Deadpool finally gave the chimichanga-loving Merc With A Mouth his own solo film, with Ryan Reynolds brought back to reprise the role and to be given much better treatment than he received back in X-Men Origins: Wolverine.

X-Men: Apocalypse gave us the very first live-action appearances of Oscar Isaac as Apocalypse (even though many people pointed out that he looked a little too much like Ivan Ooze from Mighty Morphin Power Rangers: The Movie), and also gave us glimpses of this version of Jean Grey (Sophie Turner) tapping into the full extent of her mental powers, which made her look an awful lot like the Phoenix Force.

Logan not only gave us the final appearances of both Hugh Jackman as Wolverine and Patrick Stewart as Professor X, but introduced us to Dafne Keen as Laura, a.k.a. X-23. And this film earned its R rating. A lot.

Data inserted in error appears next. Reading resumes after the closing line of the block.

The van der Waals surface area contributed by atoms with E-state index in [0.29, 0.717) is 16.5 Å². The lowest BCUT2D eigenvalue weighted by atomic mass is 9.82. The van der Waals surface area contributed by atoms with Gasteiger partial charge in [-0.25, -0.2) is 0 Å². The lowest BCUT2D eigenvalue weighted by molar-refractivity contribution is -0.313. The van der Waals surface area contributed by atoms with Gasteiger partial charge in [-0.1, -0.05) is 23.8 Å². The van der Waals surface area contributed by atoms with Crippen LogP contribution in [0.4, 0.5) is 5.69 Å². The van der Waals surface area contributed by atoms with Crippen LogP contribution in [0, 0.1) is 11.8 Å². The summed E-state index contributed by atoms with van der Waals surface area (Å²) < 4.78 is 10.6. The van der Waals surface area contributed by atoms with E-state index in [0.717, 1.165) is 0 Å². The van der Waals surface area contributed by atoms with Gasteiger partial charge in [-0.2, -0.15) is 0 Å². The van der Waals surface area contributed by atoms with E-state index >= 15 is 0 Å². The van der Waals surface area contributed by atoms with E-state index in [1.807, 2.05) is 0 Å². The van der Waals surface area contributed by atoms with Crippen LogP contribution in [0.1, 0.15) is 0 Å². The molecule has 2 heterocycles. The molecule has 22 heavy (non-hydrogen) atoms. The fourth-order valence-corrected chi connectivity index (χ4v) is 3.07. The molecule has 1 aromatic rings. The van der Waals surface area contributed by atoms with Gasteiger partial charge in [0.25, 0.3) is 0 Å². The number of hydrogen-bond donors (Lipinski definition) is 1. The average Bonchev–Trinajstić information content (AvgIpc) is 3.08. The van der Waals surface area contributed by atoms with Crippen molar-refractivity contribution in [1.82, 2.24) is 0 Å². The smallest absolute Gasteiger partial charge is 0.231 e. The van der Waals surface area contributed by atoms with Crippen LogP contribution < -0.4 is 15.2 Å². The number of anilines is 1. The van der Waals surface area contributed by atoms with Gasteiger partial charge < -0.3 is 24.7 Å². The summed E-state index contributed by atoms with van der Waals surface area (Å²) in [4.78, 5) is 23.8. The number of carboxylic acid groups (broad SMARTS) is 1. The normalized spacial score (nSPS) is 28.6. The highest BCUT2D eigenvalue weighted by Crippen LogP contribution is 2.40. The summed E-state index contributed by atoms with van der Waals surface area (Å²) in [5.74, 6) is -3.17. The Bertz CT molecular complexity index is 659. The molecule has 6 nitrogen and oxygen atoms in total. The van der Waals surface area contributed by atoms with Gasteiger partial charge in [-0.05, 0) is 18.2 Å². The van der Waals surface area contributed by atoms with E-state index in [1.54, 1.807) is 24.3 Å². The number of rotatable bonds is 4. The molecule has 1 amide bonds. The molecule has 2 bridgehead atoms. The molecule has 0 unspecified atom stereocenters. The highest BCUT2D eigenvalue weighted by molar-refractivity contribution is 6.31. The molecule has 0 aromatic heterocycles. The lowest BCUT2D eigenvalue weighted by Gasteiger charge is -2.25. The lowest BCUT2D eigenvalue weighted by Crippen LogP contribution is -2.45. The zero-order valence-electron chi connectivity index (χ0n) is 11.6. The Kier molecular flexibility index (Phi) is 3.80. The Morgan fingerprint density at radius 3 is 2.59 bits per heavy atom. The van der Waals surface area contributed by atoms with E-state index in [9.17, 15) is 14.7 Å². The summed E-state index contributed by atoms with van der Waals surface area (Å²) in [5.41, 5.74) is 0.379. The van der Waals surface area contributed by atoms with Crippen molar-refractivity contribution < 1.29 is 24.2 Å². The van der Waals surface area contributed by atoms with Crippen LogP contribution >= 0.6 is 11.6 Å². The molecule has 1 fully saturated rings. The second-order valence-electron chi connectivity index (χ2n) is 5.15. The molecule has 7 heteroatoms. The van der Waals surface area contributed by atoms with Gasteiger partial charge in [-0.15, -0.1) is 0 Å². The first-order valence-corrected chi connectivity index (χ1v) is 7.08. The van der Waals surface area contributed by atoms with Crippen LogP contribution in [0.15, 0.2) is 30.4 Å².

Deadpool 2 featured the return of Deadpool, and the introduction of both Josh Brolin as the time-travelling mutant cyborg Cable, and Zazie Beetz as Domino, the mercenary with great hair, plenty of ass-whooping skills, and the mutant ability to manipulate luck so that things always work out in her favor.

X-Men: Dark Phoenix gave X-Men fans plenty of hope that this would be the film that X-Men: The Last Stand promised to be and give us Jean Grey-as-Dark Phoenix in all of her beautifully destructive glory. Unfortunately, those fans were not entirely impressed with what they saw. But it finally killed off Jennifer Lawrence’s version of Mystique, as Lawrence was clearly getting tired of playing the character, so at least there was that one bright spot for them to enjoy.